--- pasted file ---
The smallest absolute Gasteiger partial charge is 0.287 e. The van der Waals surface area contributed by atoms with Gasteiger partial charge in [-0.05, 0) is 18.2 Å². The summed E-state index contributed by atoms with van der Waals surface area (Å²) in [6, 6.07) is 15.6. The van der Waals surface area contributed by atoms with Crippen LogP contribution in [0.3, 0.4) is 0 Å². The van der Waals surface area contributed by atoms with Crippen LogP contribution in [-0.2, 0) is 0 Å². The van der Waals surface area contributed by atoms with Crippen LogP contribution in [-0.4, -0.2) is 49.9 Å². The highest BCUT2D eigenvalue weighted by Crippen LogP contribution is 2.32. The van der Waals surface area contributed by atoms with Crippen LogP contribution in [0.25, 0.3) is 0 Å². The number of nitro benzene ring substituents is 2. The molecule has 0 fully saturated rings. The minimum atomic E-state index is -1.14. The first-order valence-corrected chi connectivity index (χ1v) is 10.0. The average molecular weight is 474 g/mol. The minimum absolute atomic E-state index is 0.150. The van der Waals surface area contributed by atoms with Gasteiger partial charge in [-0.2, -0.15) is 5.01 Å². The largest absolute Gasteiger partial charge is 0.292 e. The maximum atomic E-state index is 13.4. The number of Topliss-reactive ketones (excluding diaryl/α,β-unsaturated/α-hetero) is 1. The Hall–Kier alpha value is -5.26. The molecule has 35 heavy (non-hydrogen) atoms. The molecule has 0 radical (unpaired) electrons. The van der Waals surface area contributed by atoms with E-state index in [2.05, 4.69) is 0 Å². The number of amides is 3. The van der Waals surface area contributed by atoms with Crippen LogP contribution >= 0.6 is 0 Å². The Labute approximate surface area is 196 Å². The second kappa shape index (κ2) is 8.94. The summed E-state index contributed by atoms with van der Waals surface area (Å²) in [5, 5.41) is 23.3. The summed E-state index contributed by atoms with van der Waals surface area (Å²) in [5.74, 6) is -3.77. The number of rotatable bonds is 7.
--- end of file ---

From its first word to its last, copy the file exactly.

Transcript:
The smallest absolute Gasteiger partial charge is 0.287 e. The van der Waals surface area contributed by atoms with Gasteiger partial charge in [-0.05, 0) is 18.2 Å². The summed E-state index contributed by atoms with van der Waals surface area (Å²) in [6, 6.07) is 15.6. The van der Waals surface area contributed by atoms with Crippen LogP contribution in [0.3, 0.4) is 0 Å². The van der Waals surface area contributed by atoms with Crippen LogP contribution in [-0.2, 0) is 0 Å². The van der Waals surface area contributed by atoms with Crippen LogP contribution in [-0.4, -0.2) is 49.9 Å². The highest BCUT2D eigenvalue weighted by Crippen LogP contribution is 2.32. The van der Waals surface area contributed by atoms with Crippen LogP contribution in [0.25, 0.3) is 0 Å². The number of nitro benzene ring substituents is 2. The molecule has 0 fully saturated rings. The minimum atomic E-state index is -1.14. The first-order valence-corrected chi connectivity index (χ1v) is 10.0. The average molecular weight is 474 g/mol. The minimum absolute atomic E-state index is 0.150. The van der Waals surface area contributed by atoms with Gasteiger partial charge in [-0.2, -0.15) is 5.01 Å². The largest absolute Gasteiger partial charge is 0.292 e. The maximum atomic E-state index is 13.4. The number of Topliss-reactive ketones (excluding diaryl/α,β-unsaturated/α-hetero) is 1. The Hall–Kier alpha value is -5.26. The molecule has 35 heavy (non-hydrogen) atoms. The molecule has 0 radical (unpaired) electrons. The van der Waals surface area contributed by atoms with E-state index in [2.05, 4.69) is 0 Å². The number of amides is 3. The van der Waals surface area contributed by atoms with Crippen LogP contribution >= 0.6 is 0 Å². The Labute approximate surface area is 196 Å². The second kappa shape index (κ2) is 8.94. The summed E-state index contributed by atoms with van der Waals surface area (Å²) in [5, 5.41) is 23.3. The summed E-state index contributed by atoms with van der Waals surface area (Å²) in [5.74, 6) is -3.77. The number of rotatable bonds is 7.